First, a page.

The site dedicated to Brazilian women of African descent
Note from BW of Brazil: Well in reality, the information presented in today’s piece should come as absolutely no surprise. When I first created this blog back in 2011, one of the first and most important posts discussed the issue of racial classification in Brazil. For to inform an English-speaking audience about the question of race in Brazil, it was and continues to be very important to have a basic understanding of how racial classification and identity work. After a long list of articles written by numerous Afro-Brazilian women, as well as a few men, it should be pretty clear that Brazil’s particular brand of racism made accepting a black identity a very difficult process for many of the country’s people of visible African ancestry.
Growing up in an anti-black country such as Brazil, people grow up everyday wanting to be anything but black. This, along with five centuries of amalgamation was at the heart of the infamous 1976 census report in Brazilians used 136 different color-coded terms to define their phenotype. And while the Movimento Negro, the country’s black social movement defines all persons who self-identify as either preto (black) or pardo (brown/mixed) as members of the black race based on the fact that in almost every socioeconomic, quality of life statistic, pretos and pardos are almost identical and at a huge disadvantage in comparison to those Brazilians who classify themsevles as brancos, or white people (see here and here). But even the white classification is not clear in Brazil. As I wrote in previous piece:
“due to such widespread miscegenation and the preference of whitening one’s racial identity, we may never know exactly how many white people there actually are in Brazil as the official census depends on self-declaration”
And even as the black consciousness movement has been a great success in the past few decades helping to educate people on the complexities or Brazilian styled racism and eventually coming to accept an identidade negra (black identity) it continues to be a work in motion. With this in mind, it’s not difficult to understand how the media can report that Afro-Brazilians officially represent the majority of the population and then report that 2.5 million pretas (black women) and pardas (brown women) have somehow turned up “missing” from the census reports. These women aren’t actually missing, they are simply examples of powerful the seduction of defining one self as white can be!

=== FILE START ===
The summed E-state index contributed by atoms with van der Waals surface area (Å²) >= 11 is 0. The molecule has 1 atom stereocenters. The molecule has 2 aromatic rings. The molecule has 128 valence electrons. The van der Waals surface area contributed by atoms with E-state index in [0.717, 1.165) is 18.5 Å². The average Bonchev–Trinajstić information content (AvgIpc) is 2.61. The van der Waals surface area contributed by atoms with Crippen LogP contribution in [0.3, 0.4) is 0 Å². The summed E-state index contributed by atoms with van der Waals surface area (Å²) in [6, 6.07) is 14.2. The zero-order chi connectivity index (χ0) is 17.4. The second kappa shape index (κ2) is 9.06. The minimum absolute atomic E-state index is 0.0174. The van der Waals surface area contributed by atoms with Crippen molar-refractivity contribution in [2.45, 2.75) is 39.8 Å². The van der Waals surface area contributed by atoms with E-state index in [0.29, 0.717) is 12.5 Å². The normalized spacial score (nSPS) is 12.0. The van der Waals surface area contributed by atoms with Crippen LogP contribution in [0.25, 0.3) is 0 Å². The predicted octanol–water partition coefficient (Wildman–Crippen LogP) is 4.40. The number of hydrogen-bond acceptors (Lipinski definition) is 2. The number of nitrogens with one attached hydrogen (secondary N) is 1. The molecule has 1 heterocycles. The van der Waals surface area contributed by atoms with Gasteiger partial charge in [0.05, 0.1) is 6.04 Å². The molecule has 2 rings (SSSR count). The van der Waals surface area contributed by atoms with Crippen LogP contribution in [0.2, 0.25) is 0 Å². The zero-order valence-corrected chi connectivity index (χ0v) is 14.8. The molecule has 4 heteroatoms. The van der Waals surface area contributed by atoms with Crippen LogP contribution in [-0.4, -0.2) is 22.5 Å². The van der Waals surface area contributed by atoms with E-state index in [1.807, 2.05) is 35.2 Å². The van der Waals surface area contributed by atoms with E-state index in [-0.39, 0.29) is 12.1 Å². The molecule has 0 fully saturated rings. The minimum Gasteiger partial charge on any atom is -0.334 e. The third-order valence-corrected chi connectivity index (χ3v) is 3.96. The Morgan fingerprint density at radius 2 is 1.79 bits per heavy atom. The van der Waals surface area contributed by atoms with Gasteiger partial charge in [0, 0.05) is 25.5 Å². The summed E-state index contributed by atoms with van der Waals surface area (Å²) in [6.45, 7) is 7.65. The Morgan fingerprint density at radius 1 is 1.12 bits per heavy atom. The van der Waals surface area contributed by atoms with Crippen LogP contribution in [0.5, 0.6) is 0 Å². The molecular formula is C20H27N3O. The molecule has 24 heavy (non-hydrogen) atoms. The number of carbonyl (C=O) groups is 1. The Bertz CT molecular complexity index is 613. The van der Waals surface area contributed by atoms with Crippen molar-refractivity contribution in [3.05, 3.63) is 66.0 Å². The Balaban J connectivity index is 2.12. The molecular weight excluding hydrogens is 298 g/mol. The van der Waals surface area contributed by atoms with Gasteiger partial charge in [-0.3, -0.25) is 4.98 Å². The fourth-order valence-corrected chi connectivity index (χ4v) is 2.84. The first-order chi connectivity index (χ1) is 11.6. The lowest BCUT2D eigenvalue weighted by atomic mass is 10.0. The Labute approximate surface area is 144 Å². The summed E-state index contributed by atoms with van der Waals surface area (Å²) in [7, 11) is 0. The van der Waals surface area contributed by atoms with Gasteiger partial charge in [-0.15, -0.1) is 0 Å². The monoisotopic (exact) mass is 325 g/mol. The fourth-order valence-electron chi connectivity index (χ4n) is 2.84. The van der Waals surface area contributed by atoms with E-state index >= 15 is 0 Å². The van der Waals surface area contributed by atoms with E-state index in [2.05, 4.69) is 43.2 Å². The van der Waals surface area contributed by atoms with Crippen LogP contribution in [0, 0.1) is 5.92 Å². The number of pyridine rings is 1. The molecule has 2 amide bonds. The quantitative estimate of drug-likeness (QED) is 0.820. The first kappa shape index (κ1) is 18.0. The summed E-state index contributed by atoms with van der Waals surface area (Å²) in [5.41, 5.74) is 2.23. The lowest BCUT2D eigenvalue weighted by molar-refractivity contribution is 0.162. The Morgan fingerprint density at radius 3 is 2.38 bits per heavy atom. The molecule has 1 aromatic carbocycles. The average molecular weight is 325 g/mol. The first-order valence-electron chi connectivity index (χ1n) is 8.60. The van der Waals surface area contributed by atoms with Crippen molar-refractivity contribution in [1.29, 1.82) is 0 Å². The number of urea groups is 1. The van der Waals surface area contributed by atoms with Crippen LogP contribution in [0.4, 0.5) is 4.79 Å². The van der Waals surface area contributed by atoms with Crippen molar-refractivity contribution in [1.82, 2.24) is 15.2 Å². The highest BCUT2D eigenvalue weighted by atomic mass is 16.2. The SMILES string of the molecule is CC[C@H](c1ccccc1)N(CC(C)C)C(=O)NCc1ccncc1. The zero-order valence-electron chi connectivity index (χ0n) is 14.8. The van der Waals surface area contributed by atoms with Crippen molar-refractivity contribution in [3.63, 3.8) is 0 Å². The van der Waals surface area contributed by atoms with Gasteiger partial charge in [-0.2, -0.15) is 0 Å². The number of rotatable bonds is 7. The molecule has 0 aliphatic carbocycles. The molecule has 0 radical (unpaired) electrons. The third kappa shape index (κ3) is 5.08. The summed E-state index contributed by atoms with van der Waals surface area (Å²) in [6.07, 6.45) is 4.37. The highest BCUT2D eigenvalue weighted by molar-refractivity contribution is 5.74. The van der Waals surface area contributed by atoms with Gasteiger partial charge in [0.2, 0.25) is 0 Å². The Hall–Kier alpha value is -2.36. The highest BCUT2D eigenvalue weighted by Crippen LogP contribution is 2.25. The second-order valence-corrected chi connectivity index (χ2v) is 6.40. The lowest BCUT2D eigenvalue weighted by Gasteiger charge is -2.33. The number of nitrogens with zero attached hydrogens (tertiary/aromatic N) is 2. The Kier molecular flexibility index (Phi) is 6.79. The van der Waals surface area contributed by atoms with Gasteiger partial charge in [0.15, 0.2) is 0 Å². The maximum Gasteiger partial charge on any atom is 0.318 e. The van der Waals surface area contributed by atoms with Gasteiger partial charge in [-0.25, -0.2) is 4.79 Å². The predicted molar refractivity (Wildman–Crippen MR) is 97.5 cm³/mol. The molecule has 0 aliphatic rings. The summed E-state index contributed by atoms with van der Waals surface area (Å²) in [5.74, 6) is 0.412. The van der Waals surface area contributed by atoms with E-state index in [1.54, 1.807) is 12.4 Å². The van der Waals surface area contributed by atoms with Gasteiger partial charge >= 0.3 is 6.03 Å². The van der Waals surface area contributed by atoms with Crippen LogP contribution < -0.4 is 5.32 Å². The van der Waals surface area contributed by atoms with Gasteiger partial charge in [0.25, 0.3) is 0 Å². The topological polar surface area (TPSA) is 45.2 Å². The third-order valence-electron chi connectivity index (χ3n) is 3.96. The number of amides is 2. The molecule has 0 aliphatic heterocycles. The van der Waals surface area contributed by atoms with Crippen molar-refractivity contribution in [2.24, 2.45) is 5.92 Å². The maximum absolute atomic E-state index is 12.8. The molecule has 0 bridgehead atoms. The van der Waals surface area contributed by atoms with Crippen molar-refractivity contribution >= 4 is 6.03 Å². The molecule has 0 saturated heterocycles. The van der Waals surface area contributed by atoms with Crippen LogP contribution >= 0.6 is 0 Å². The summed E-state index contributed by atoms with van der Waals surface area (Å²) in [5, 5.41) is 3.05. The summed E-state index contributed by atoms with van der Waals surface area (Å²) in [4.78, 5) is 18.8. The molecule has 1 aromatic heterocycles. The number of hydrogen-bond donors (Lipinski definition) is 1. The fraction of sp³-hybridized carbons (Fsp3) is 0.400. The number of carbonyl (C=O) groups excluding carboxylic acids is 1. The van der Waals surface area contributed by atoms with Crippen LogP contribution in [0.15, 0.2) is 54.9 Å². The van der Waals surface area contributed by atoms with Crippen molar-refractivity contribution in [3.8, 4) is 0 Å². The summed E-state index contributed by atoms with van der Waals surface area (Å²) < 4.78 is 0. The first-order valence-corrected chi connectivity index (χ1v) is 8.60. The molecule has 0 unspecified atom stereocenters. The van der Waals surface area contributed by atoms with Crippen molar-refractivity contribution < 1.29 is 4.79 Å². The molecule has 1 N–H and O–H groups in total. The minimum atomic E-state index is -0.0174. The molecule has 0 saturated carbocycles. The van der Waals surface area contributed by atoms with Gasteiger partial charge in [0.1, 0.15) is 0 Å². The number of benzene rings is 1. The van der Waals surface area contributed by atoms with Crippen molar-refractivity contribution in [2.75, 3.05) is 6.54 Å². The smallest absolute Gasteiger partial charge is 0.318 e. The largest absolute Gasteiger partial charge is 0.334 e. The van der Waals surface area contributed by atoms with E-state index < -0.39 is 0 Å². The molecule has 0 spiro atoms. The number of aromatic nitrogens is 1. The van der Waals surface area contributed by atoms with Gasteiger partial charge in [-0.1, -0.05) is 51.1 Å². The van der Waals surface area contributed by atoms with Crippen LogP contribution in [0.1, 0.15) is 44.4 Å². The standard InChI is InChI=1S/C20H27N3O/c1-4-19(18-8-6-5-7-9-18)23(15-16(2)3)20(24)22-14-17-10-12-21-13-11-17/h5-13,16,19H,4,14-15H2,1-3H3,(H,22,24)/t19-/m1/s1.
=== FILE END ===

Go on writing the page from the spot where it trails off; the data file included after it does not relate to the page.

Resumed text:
2.5 million black and brown women are ‘missing’ in Brazil, IBGE data show
By Edison Veiga and Rodrigo Burgarelli
There are 2.5 million mulheres pretas e pardas (black and brown women) missing in Brazil. This is the total number of Brazilian women who should stop declaring themselves brancas (white women) so that, statistically, the numbers portray the same racial proportion of men, according to O Estado de S. Paulo newspaper. As it is the individual that declares his/her cor de pele (skin color) to the Brazilian Institute of Geography and Statistics (IBGE), the data reveal that in fact, Brazilians have more difficulty identifying themselves as black and brown than Brazilian men.
A profile done by Estadão Dados from the Pesquisa Nacional por Amostra de Domicílios (PNAD or National Household Sample Survey) shows that, historically, women have declared themselves to be mais brancas (whiter) than the opposite sex. This difference was maintained even during the impressive growth in the number of Brazilians affirming themselves to be pardo or preto in the last decade – the proportion rose from 45% to 55% from 2001 to 2015, the date of the last survey. Today, 53% of women declare themselves to be nonwhite, compared to almost 56% of men.